I’ve just come returned from a holiday in Cambodia. The food was sensational! Essentially a blend of the South East Asia region, Cambodian food is typically less spicy than Thai, Malaysian or Indonesian. It uses all the usual suspects to create uniquely mellow, character – just like the Cambodian People themselves. This dish is a national treasure, and it’s easy to see why. The authentic way to cook this is to steam it in a small bowl made from a banana leaf. If you have neither the inclination nor the dexterity then follow this recipe as I use a china ramekin instead. However, if authenticity is your thing then I have appended the how-to for the banana leaf bowls.
400 g firm white fish (ling, monkfish, even salmon works but is less traditional) Cut into bite size chunks
1/2 cup coconut cream
2 cups coconut milk
1 egg (beaten)
1 tablespoon fish sauce
3 tablespoon kaffir lime leaves (sliced thinly)
2-3 long red chilli peppers (seeded & thinly sliced)
300 g kale or collard greens or cabbage leaves (combined with 1 tablespoon lemongrass)
The Amok Paste:
2 dried red chilies (soaked and drained)
3 cloves garlic (chopped)
2 tablespoon fresh galangal (chopped) (use fresh ginger as an alternative)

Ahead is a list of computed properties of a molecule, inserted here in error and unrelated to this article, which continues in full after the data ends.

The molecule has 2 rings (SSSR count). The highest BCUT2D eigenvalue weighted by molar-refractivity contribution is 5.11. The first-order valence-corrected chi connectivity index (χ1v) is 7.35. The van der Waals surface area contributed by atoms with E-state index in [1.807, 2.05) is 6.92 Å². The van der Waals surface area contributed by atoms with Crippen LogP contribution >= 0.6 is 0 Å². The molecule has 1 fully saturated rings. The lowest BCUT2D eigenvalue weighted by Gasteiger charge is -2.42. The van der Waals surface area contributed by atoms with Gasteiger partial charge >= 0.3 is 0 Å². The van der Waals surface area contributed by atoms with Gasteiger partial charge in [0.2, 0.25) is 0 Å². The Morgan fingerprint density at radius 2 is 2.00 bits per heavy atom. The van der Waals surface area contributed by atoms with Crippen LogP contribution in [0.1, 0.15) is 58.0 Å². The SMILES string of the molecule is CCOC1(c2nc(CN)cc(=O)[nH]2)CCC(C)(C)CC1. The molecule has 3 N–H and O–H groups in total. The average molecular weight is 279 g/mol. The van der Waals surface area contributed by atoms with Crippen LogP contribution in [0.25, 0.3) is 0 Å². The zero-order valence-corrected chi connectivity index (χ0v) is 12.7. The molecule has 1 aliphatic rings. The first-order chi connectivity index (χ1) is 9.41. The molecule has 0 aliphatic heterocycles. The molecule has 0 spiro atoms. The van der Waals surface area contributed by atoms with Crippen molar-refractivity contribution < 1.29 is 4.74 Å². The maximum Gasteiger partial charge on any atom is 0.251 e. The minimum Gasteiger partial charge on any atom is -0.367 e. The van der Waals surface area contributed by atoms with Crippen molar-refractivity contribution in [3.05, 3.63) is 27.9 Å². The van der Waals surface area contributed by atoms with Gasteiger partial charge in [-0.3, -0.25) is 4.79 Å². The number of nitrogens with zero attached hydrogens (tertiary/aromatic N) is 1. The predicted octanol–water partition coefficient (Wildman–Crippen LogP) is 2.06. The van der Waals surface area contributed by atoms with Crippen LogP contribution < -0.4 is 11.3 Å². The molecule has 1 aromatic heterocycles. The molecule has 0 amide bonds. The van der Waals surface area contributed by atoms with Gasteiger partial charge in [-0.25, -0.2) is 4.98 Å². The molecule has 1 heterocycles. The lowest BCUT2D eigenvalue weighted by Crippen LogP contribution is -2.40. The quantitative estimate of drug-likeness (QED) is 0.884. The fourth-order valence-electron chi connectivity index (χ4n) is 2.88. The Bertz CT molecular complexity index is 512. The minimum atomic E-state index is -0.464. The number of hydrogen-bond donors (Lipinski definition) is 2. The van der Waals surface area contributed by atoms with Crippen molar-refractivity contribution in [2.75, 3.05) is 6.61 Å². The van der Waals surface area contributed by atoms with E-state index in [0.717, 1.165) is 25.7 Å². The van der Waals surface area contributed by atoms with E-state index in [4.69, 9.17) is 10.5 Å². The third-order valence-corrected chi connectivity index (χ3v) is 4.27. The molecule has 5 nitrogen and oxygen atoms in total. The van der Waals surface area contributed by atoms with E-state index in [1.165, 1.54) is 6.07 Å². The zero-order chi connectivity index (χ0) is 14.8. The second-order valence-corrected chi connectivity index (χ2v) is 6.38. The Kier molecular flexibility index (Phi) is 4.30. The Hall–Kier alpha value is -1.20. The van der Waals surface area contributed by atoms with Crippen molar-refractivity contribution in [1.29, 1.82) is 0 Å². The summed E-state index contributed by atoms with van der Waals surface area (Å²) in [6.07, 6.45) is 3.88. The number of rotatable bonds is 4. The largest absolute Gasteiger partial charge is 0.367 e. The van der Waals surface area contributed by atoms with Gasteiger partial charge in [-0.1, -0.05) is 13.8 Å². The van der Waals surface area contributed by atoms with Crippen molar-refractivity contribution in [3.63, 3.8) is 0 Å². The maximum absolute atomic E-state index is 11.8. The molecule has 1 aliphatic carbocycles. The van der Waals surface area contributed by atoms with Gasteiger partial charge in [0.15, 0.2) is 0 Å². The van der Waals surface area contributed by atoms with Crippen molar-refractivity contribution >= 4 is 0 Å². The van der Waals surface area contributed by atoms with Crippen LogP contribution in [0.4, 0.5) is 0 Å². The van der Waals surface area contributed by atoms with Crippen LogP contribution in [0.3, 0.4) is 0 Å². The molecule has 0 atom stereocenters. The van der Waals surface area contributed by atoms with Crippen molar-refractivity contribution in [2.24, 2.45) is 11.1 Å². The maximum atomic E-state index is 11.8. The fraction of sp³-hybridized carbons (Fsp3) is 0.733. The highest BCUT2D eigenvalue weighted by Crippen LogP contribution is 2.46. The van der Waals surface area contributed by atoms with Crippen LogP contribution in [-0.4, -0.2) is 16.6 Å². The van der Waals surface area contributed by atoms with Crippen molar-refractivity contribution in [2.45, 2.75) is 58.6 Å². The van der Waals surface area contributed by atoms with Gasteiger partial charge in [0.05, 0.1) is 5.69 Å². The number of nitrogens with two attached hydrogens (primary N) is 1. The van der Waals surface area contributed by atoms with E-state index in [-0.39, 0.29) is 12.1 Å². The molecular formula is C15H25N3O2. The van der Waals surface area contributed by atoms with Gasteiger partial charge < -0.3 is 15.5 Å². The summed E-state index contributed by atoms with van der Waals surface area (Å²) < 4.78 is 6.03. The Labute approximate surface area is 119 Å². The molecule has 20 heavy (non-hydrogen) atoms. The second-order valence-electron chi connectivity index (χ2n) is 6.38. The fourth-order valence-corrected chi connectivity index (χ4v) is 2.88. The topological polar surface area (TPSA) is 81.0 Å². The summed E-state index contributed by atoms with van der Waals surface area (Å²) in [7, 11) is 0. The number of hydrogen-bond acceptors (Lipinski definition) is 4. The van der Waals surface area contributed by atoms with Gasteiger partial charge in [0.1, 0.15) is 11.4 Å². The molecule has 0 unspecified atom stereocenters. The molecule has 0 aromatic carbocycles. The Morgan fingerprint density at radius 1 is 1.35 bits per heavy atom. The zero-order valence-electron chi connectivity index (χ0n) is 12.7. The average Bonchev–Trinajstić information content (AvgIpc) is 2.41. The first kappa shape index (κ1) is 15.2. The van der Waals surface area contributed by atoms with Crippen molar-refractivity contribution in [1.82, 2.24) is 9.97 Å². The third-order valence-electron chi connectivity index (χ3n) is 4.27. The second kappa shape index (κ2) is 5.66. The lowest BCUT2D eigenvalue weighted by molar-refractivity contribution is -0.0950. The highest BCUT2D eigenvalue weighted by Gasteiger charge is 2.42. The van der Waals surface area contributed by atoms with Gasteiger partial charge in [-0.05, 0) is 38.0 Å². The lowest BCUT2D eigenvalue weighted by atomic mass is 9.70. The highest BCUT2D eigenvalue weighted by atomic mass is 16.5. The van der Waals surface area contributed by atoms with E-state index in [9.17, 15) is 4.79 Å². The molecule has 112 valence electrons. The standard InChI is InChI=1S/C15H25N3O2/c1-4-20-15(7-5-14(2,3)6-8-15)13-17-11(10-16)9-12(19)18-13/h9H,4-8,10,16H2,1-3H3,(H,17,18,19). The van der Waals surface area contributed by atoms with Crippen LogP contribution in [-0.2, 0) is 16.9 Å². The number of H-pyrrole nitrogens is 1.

1 tbsp lemon grass stalk
1 teaspoon lime zest
1 teaspoon salt
1 tablespoon shrimp paste
To make the paste, blend all the paste ingredients smoothly in a food processor or with a hand blender. Combine the paste with 1 cup of coconut milk. When dissolved, stir in the remaining coconut milk, egg, fish sauce and fish.
Preheat the oven to 180ºC. Take off any stems from the kale and cut into large pieces and make a thin layer in the bottom of 4 ramekins. Spoon in the fish mixture and cover with another leaf. Cover each ramekin tightly in foil and place on a roasting tin. Pour in 1 inch of boiling water to the tin and carefully place in the oven. Steam for 20-25 minutes until the fish is cooked and quite solid.
Banana leaf bowls:
Add about 3 litres of boiling water into a clean sink. Take about 5-6 banana leaves and plunge them into the water, pressing them down with a wooden spoon. Leave for at least 30 seconds then take them out, one-by one and using a bowl about 15cm diameter, cut around to make discs. When you’ve made about 12 discs that are whole and have no splits in them take the discs and leave them in the hot water. Take out 2 discs and place the first with ribs the facing horizontally then place the other on top with the ribs facing vertically. Tuck up an edge of about 5cm and fold inwards to create the corner of a square – skewer with a toothpick. Continue around the circle to create 4 corners, skewering each corner. You should have a neat little bowl (of sorts). Repeat with the remaining leaves to make 6 bowls.